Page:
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5 ways to overcome cash flow crunch

Any small business owner will tell you how stressful end of year can be when it comes to finances. And with so many people going on leave – and so many businesses shutting down over the holiday season – it’s not unusual for invoices to languish in inboxes well into January.

Start the new year with your finances intact. These five tips will help you avoid an end-of-year cash flow crunch.

1. Invoice early

This isn’t the time of year to let your invoices build up. Keep cash flowing by asking customers for upfront payment where possible, or invoice on delivery with seven-day payment terms.

If it’s too late to change your terms for regulars, notify them when you’re about to send an invoice, and ask for payment before end of year.

2. Get personal

Touch base with customers who are closing over the holidays – before their staff start disappearing for the festive season. This will avoid you chasing outstanding payments and it means you can flag upcoming invoices.

Taking a personal approach keeps your customer onside, and reminds them that your small business has its own bills to pay. If they don’t have a small business background, they may not realise how much your cash flow would be affected by delayed payments over the holidays.

If you’re concerned that chasing payments yourself might impact business relationships, ask an employee to take on this role instead.

3. Forecast and plan

Create a cash flow forecast for your business – what’s going out, what’s coming in and where gaps exist. This will identify any cash flow shortfalls, and help you develop a plan to address them.

As part of this plan, analyse whether it’s financially viable to keep your small business open over the holiday period. For example, if you run a café in the CBD, it’s likely your customers will be away over the holiday period. The smart financial choice may be to shut your doors to save on operating costs – and take a well-earned break.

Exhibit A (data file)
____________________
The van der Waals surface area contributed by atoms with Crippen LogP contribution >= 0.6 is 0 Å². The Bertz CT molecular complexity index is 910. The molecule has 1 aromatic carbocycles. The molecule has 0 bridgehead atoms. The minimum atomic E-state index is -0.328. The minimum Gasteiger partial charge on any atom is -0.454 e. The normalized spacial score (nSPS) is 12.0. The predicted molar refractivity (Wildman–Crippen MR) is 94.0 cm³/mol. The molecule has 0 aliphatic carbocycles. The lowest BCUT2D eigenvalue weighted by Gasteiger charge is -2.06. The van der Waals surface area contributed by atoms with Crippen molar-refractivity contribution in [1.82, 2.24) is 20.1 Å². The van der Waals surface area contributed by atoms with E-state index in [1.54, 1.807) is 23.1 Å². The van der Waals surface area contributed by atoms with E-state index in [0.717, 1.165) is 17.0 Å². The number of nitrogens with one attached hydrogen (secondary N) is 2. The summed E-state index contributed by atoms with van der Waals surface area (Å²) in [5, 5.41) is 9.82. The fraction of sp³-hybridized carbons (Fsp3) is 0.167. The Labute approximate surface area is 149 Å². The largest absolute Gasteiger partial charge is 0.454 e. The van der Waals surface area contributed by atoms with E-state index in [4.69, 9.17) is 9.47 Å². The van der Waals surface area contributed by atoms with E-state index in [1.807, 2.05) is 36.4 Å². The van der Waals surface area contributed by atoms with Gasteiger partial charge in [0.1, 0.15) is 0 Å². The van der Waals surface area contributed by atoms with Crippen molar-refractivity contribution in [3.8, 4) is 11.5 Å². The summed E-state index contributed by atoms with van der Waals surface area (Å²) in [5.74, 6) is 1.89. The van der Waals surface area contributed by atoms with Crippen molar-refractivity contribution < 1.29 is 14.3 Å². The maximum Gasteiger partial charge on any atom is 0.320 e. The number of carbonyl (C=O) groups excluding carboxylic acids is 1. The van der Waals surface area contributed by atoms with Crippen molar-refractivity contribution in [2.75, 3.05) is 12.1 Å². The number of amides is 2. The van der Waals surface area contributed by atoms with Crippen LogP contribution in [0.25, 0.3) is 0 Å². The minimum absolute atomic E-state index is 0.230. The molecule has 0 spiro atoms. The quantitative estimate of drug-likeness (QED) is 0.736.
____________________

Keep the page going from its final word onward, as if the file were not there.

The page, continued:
4. Establish and enforce T&Cs

If you don’t already have payment terms and conditions, make it your top priority. Ts&Cs should outline when you’ll issue invoices, if deposits are required and your payment deadlines. Talk to your accountant, lawyer or business advisor to determine the best way to implement these legal requirements for your small business and industry.

Once you’ve established your terms and conditions, be prepared to enforce them. You don’t need to jump straight to threats of legal action or debt collection if payments are late. But if an invoice remains unpaid, you’ll need to take action to protect your business. If necessary, consider getting a debt recovery service to help speed up payments.

5. Vet new customers

End of year can be a great time to get new customers on your books. But don’t let the promise of holiday income cloud you from assessing new clients thoroughly.

Do your homework and run your normal credit checks on prospective clients. If your new customer asks for credit terms, weigh up the risk and protect your business by:

  • Having them sign a credit application that includes their ABN and ACN.
  • Include clauses in your terms and conditions covering non-payment. This will make the process easier if you need to recover a debt down the track.
  • Set a credit limit at the lower end of the scale. You can always negotiate new terms if they become a regular customer.

Need help managing the holiday season cash flow crunch? Talk to our friendly team on 1300 882 867 or apply online for a small business loan now.


The information in this post is provided for general information only and does not take into account your personal situation. You should consider whether the information is appropriate to your needs, and where appropriate, seek professional advice from financial, legal and taxation advisors. Although every effort has been made to verify the accuracy of the information as at the date of publication, Prospa, its officers, employees and agents disclaim all liability (except for any liability which by law cannot be excluded), for any error, inaccuracy, or omission from the information for any reason, including due to the passage of time, or any loss or damage suffered by any person directly or indirectly through relying on this information.

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